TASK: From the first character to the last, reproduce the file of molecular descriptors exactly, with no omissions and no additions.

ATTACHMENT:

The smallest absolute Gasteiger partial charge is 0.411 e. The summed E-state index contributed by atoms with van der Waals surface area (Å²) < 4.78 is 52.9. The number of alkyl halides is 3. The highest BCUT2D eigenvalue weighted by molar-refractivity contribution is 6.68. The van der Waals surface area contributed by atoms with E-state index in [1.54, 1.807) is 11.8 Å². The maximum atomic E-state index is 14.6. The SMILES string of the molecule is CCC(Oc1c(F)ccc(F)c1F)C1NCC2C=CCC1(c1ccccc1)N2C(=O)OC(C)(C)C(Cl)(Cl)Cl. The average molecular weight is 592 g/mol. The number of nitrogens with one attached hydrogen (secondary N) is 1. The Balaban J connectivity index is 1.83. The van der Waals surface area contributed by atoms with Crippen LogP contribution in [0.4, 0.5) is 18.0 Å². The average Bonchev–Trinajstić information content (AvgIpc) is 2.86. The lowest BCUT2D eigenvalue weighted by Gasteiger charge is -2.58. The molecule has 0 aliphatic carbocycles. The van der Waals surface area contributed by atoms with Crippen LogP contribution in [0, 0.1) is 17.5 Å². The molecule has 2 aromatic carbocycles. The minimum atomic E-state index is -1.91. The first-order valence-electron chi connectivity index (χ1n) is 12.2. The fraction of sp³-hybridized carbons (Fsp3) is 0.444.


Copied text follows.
The smallest absolute Gasteiger partial charge is 0.411 e. The summed E-state index contributed by atoms with van der Waals surface area (Å²) < 4.78 is 52.9. The number of alkyl halides is 3. The highest BCUT2D eigenvalue weighted by molar-refractivity contribution is 6.68. The van der Waals surface area contributed by atoms with E-state index in [1.54, 1.807) is 11.8 Å². The maximum atomic E-state index is 14.6. The SMILES string of the molecule is CCC(Oc1c(F)ccc(F)c1F)C1NCC2C=CCC1(c1ccccc1)N2C(=O)OC(C)(C)C(Cl)(Cl)Cl. The average molecular weight is 592 g/mol. The number of nitrogens with one attached hydrogen (secondary N) is 1. The Balaban J connectivity index is 1.83. The van der Waals surface area contributed by atoms with Crippen LogP contribution in [0.4, 0.5) is 18.0 Å². The average Bonchev–Trinajstić information content (AvgIpc) is 2.86. The lowest BCUT2D eigenvalue weighted by Gasteiger charge is -2.58. The molecule has 0 aliphatic carbocycles. The van der Waals surface area contributed by atoms with Crippen LogP contribution in [0, 0.1) is 17.5 Å². The molecule has 2 aromatic carbocycles. The minimum atomic E-state index is -1.91. The first-order valence-electron chi connectivity index (χ1n) is 12.2. The fraction of sp³-hybridized carbons (Fsp3) is 0.444.